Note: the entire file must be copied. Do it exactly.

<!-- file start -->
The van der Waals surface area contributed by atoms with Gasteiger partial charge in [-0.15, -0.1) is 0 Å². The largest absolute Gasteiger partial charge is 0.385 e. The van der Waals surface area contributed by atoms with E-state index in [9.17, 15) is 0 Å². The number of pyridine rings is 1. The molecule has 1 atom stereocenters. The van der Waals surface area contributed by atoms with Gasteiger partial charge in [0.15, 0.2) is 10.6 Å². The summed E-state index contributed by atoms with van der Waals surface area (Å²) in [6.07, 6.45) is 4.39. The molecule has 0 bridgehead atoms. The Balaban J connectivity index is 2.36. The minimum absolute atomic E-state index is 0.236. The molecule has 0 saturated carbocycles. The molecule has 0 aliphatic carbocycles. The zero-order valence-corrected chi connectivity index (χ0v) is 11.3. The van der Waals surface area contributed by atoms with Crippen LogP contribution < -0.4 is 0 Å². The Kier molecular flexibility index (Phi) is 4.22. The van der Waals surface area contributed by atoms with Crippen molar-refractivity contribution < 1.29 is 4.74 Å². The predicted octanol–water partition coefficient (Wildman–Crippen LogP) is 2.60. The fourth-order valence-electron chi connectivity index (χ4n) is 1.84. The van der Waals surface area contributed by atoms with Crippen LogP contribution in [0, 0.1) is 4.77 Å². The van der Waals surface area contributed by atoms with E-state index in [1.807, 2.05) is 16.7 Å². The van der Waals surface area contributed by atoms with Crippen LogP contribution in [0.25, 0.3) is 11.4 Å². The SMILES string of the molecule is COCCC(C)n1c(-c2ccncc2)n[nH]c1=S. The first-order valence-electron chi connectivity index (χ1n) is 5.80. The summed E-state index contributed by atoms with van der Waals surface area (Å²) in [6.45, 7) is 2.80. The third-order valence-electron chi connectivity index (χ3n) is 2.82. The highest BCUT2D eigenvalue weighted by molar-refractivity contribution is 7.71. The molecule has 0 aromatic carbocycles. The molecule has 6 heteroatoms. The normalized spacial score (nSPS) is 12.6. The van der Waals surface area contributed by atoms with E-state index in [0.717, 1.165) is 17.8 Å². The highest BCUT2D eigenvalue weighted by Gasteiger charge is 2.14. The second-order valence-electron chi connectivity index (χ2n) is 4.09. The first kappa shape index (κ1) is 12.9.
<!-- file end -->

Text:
The van der Waals surface area contributed by atoms with Gasteiger partial charge in [-0.15, -0.1) is 0 Å². The largest absolute Gasteiger partial charge is 0.385 e. The van der Waals surface area contributed by atoms with E-state index in [9.17, 15) is 0 Å². The number of pyridine rings is 1. The molecule has 1 atom stereocenters. The van der Waals surface area contributed by atoms with Gasteiger partial charge in [0.15, 0.2) is 10.6 Å². The summed E-state index contributed by atoms with van der Waals surface area (Å²) in [6.07, 6.45) is 4.39. The molecule has 0 bridgehead atoms. The Balaban J connectivity index is 2.36. The minimum absolute atomic E-state index is 0.236. The molecule has 0 saturated carbocycles. The molecule has 0 aliphatic carbocycles. The zero-order valence-corrected chi connectivity index (χ0v) is 11.3. The van der Waals surface area contributed by atoms with Crippen LogP contribution < -0.4 is 0 Å². The Kier molecular flexibility index (Phi) is 4.22. The van der Waals surface area contributed by atoms with Crippen molar-refractivity contribution < 1.29 is 4.74 Å². The predicted octanol–water partition coefficient (Wildman–Crippen LogP) is 2.60. The fourth-order valence-electron chi connectivity index (χ4n) is 1.84. The van der Waals surface area contributed by atoms with Crippen LogP contribution in [0, 0.1) is 4.77 Å². The van der Waals surface area contributed by atoms with E-state index in [1.807, 2.05) is 16.7 Å². The van der Waals surface area contributed by atoms with Crippen LogP contribution in [0.25, 0.3) is 11.4 Å². The SMILES string of the molecule is COCCC(C)n1c(-c2ccncc2)n[nH]c1=S. The first-order valence-electron chi connectivity index (χ1n) is 5.80. The summed E-state index contributed by atoms with van der Waals surface area (Å²) in [6.45, 7) is 2.80. The third-order valence-electron chi connectivity index (χ3n) is 2.82. The highest BCUT2D eigenvalue weighted by molar-refractivity contribution is 7.71. The molecule has 0 aromatic carbocycles. The molecule has 6 heteroatoms. The normalized spacial score (nSPS) is 12.6. The van der Waals surface area contributed by atoms with E-state index in [0.717, 1.165) is 17.8 Å². The highest BCUT2D eigenvalue weighted by Gasteiger charge is 2.14. The second-order valence-electron chi connectivity index (χ2n) is 4.09. The first kappa shape index (κ1) is 12.9.